“It’s in everyone’s interest who works in counter fraud to raise the profession’s profile

The future of the GCFP and its objectives for the next three years

The GCFP recently published a three-year strategy for the profession. Eshelby urged all public sector counter fraud professionals (even non-members) to read and implement the strategy.  

Eshelby outlined the five key areas for members as follows:

1. Support continual development 

“One thing that really helps practically day-to-day is to have regular technical updates with your cadre of other members. It’s really important we bring that community together.

Every month, we will provide CPD technical events for free to our members on topics such as disclosure and risk assessment. If you have a membership, you can access these, and if you’re a manager, it saves you from having to organise that monthly CPD for your team.”

2. Apprenticeships

An apprenticeship programme is in place, but Eshelby acknowledged it needs improvement. It is an investigation apprenticeship. “The good news is we’re building another apprenticeship focusing on risk, prevention and measurement. We’ll be opening a trailblazer to develop the programme and welcome people to get involved.”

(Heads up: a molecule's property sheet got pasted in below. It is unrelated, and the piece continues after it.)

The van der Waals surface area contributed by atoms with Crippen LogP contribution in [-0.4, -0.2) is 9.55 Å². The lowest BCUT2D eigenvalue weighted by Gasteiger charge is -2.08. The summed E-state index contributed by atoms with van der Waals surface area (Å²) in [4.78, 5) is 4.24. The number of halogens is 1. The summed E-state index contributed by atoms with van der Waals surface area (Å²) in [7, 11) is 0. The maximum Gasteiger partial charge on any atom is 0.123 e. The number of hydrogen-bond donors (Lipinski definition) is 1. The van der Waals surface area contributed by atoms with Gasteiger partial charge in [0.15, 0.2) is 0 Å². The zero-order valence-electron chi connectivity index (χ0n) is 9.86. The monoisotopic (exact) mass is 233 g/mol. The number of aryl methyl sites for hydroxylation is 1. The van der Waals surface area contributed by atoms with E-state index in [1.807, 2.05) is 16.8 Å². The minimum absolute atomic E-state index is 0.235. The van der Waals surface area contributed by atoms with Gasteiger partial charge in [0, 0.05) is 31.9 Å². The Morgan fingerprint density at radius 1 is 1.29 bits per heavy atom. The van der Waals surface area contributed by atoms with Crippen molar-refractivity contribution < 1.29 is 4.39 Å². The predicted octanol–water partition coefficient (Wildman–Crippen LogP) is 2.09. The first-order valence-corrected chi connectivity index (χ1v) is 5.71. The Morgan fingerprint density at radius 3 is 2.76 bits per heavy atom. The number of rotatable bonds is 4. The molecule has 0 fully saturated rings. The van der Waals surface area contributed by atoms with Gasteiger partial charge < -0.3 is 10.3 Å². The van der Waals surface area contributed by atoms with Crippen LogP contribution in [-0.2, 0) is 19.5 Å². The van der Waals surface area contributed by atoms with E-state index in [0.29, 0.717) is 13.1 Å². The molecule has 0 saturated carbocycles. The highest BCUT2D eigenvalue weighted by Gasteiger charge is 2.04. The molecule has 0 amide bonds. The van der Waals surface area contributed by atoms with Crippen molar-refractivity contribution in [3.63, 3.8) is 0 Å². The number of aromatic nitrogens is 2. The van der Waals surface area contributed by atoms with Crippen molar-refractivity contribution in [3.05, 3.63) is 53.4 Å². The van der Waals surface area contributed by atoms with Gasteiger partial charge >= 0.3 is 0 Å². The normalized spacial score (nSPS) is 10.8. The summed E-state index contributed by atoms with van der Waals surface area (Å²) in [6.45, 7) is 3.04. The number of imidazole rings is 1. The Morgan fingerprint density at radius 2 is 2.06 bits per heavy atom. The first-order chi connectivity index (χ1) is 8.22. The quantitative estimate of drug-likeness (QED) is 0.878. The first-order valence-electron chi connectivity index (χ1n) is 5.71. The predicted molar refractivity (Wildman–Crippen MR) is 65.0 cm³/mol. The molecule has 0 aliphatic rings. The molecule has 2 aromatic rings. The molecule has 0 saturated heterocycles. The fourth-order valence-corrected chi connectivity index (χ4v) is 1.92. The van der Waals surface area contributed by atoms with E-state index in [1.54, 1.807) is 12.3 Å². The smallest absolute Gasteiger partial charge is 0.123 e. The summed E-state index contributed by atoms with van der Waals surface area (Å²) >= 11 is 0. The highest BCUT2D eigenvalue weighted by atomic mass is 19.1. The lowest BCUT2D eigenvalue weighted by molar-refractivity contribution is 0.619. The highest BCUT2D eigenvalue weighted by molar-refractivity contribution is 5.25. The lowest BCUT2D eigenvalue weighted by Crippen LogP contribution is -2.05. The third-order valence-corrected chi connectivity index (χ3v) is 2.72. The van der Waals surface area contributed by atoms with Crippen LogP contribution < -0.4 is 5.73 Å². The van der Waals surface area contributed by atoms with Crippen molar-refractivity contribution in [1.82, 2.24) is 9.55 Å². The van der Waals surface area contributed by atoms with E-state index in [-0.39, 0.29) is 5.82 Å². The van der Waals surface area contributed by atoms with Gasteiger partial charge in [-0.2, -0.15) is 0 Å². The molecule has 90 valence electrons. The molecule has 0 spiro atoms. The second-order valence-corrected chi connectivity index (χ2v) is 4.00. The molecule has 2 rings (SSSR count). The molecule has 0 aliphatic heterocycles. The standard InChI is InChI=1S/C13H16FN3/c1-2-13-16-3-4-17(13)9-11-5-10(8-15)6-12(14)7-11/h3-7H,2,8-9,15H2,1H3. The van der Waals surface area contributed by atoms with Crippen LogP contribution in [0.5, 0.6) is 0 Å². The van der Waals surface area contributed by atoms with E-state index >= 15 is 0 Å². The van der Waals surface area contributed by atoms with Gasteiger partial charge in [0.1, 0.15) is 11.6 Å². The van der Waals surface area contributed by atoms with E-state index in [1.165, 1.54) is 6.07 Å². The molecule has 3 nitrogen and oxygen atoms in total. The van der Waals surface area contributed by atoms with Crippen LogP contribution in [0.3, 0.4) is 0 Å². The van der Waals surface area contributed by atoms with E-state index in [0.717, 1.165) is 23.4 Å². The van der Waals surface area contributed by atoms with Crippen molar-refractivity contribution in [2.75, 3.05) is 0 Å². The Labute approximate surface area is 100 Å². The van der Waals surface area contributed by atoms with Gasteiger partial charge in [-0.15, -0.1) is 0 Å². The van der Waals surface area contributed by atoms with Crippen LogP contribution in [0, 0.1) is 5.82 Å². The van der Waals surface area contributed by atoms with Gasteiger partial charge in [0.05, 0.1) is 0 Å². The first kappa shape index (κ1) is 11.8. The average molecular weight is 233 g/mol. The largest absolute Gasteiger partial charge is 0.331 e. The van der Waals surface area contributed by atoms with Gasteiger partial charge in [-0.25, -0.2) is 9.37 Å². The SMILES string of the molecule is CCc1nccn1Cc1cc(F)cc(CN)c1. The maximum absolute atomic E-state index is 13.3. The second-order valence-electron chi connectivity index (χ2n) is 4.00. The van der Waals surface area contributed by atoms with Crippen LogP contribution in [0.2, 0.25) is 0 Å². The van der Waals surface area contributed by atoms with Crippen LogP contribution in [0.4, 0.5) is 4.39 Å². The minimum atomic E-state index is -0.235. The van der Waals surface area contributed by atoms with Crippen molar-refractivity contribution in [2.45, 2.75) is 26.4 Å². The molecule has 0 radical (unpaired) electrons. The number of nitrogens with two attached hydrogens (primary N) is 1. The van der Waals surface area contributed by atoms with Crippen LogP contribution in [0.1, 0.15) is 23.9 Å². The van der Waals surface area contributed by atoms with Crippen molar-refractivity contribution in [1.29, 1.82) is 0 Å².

3. Increase diversity and inclusion

Diversity and inclusion must be improved in everything that we do from now on, said Eshelby. “The profession needs to be opened up and barriers removed. This will help us build talent in the profession.”

4. Investment in leadership

Eshelby is confident that the recent launch of a new leadership programme will put senior leaders through their paces. “We will be testing their counter fraud knowledge, including their understanding of risk assessment. These people will be looking at ministers in the eye and asking for more investment, so we need them to be really strong, knowledgeable advocates.”

5. Raising the profile 

As a profession, Eshelby is acutely aware of the need to raise its profile. “I always try my best to raise the profile on LinkedIn and other platforms”, she says. She stresses the importance of everyone in the profession (members and non-members) getting involved. “It’s in everyone’s interest who works in counter fraud to raise the profession’s profile. It can only enhance your value as a counter fraud officer and your future career value.”


Listening to GCFP members

Eshelby was keen to impress the importance of listening to members and recognises the importance of transparency. A recent members’ survey found that 66% were proud to be a member of the GCFP. Eshelby said, “That might seem pretty good, but that’s not my view.